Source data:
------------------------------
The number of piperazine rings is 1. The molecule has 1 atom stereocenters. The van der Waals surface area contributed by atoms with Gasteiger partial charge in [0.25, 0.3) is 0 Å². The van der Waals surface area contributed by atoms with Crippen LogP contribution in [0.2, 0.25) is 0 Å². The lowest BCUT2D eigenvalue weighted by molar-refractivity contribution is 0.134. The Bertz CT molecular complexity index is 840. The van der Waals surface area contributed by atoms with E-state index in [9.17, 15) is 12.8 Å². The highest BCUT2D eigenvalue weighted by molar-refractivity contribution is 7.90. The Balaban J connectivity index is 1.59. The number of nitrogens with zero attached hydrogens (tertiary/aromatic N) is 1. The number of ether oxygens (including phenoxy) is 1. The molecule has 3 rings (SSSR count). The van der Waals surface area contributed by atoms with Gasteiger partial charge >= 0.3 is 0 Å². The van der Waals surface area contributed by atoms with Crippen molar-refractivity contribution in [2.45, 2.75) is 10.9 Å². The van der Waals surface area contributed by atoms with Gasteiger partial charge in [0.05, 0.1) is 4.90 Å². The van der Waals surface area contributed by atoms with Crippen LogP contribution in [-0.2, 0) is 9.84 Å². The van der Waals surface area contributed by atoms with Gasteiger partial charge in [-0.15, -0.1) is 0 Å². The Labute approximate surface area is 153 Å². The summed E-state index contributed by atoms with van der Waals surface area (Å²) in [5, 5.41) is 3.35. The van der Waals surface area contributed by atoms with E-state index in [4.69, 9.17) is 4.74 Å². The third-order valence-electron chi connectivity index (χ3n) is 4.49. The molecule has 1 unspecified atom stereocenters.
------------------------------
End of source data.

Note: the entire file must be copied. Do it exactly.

The number of piperazine rings is 1. The molecule has 1 atom stereocenters. The van der Waals surface area contributed by atoms with Gasteiger partial charge in [0.25, 0.3) is 0 Å². The van der Waals surface area contributed by atoms with Crippen LogP contribution in [0.2, 0.25) is 0 Å². The lowest BCUT2D eigenvalue weighted by molar-refractivity contribution is 0.134. The Bertz CT molecular complexity index is 840. The van der Waals surface area contributed by atoms with E-state index in [9.17, 15) is 12.8 Å². The highest BCUT2D eigenvalue weighted by molar-refractivity contribution is 7.90. The Balaban J connectivity index is 1.59. The number of nitrogens with zero attached hydrogens (tertiary/aromatic N) is 1. The number of ether oxygens (including phenoxy) is 1. The molecule has 3 rings (SSSR count). The van der Waals surface area contributed by atoms with Gasteiger partial charge >= 0.3 is 0 Å². The van der Waals surface area contributed by atoms with Crippen molar-refractivity contribution in [2.45, 2.75) is 10.9 Å². The van der Waals surface area contributed by atoms with Gasteiger partial charge in [0.05, 0.1) is 4.90 Å². The van der Waals surface area contributed by atoms with Crippen LogP contribution in [-0.2, 0) is 9.84 Å². The van der Waals surface area contributed by atoms with Gasteiger partial charge in [-0.15, -0.1) is 0 Å². The Labute approximate surface area is 153 Å². The summed E-state index contributed by atoms with van der Waals surface area (Å²) in [5, 5.41) is 3.35. The van der Waals surface area contributed by atoms with E-state index in [4.69, 9.17) is 4.74 Å². The third-order valence-electron chi connectivity index (χ3n) is 4.49. The molecule has 1 unspecified atom stereocenters.